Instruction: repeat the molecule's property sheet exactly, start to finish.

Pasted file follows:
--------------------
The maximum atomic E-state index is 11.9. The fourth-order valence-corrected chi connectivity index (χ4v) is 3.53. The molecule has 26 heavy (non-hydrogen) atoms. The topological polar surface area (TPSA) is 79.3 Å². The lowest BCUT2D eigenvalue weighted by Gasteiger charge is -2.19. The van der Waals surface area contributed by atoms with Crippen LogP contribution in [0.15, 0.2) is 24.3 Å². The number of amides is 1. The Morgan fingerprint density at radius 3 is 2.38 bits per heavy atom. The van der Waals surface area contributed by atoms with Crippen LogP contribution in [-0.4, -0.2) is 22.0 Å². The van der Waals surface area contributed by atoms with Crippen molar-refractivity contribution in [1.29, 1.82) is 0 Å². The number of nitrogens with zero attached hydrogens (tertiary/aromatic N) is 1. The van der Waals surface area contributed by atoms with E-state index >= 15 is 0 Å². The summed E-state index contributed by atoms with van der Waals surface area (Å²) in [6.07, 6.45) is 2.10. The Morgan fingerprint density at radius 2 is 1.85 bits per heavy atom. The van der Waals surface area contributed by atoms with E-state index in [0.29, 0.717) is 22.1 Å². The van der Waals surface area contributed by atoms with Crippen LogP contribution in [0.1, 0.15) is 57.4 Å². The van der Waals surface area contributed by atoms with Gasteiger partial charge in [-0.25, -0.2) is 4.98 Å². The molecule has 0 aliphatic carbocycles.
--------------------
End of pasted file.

The maximum atomic E-state index is 11.9. The fourth-order valence-corrected chi connectivity index (χ4v) is 3.53. The molecule has 26 heavy (non-hydrogen) atoms. The topological polar surface area (TPSA) is 79.3 Å². The lowest BCUT2D eigenvalue weighted by Gasteiger charge is -2.19. The van der Waals surface area contributed by atoms with Crippen LogP contribution in [0.15, 0.2) is 24.3 Å². The number of amides is 1. The Morgan fingerprint density at radius 3 is 2.38 bits per heavy atom. The van der Waals surface area contributed by atoms with Crippen LogP contribution in [-0.4, -0.2) is 22.0 Å². The van der Waals surface area contributed by atoms with Crippen molar-refractivity contribution in [1.29, 1.82) is 0 Å². The number of nitrogens with zero attached hydrogens (tertiary/aromatic N) is 1. The van der Waals surface area contributed by atoms with E-state index >= 15 is 0 Å². The summed E-state index contributed by atoms with van der Waals surface area (Å²) in [6.07, 6.45) is 2.10. The Morgan fingerprint density at radius 2 is 1.85 bits per heavy atom. The van der Waals surface area contributed by atoms with E-state index in [0.29, 0.717) is 22.1 Å². The van der Waals surface area contributed by atoms with Crippen LogP contribution in [0.1, 0.15) is 57.4 Å². The van der Waals surface area contributed by atoms with Gasteiger partial charge in [-0.25, -0.2) is 4.98 Å². The molecule has 0 aliphatic carbocycles.